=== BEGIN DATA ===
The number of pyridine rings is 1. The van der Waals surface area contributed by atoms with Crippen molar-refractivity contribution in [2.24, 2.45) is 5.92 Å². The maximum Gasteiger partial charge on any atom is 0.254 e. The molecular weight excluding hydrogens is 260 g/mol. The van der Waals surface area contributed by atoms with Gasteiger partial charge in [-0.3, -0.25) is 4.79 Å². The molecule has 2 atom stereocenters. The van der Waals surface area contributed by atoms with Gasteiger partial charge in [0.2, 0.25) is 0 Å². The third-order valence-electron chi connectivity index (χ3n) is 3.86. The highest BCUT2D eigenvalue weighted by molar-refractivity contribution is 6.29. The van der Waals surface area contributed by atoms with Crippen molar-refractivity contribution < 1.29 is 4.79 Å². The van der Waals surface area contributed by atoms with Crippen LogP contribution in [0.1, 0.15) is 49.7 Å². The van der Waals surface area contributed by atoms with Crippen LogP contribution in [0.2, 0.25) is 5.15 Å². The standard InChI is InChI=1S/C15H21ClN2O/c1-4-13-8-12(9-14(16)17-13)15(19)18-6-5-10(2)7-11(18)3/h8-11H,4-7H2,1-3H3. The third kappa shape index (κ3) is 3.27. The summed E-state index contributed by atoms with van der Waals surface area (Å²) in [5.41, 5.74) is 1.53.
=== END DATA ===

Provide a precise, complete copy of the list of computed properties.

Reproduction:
The number of pyridine rings is 1. The van der Waals surface area contributed by atoms with Crippen molar-refractivity contribution in [2.24, 2.45) is 5.92 Å². The maximum Gasteiger partial charge on any atom is 0.254 e. The molecular weight excluding hydrogens is 260 g/mol. The van der Waals surface area contributed by atoms with Gasteiger partial charge in [-0.3, -0.25) is 4.79 Å². The molecule has 2 atom stereocenters. The van der Waals surface area contributed by atoms with Gasteiger partial charge in [0.2, 0.25) is 0 Å². The third-order valence-electron chi connectivity index (χ3n) is 3.86. The highest BCUT2D eigenvalue weighted by molar-refractivity contribution is 6.29. The van der Waals surface area contributed by atoms with Crippen molar-refractivity contribution < 1.29 is 4.79 Å². The van der Waals surface area contributed by atoms with Crippen LogP contribution in [0.1, 0.15) is 49.7 Å². The van der Waals surface area contributed by atoms with Crippen LogP contribution in [0.2, 0.25) is 5.15 Å². The standard InChI is InChI=1S/C15H21ClN2O/c1-4-13-8-12(9-14(16)17-13)15(19)18-6-5-10(2)7-11(18)3/h8-11H,4-7H2,1-3H3. The third kappa shape index (κ3) is 3.27. The summed E-state index contributed by atoms with van der Waals surface area (Å²) in [5.41, 5.74) is 1.53.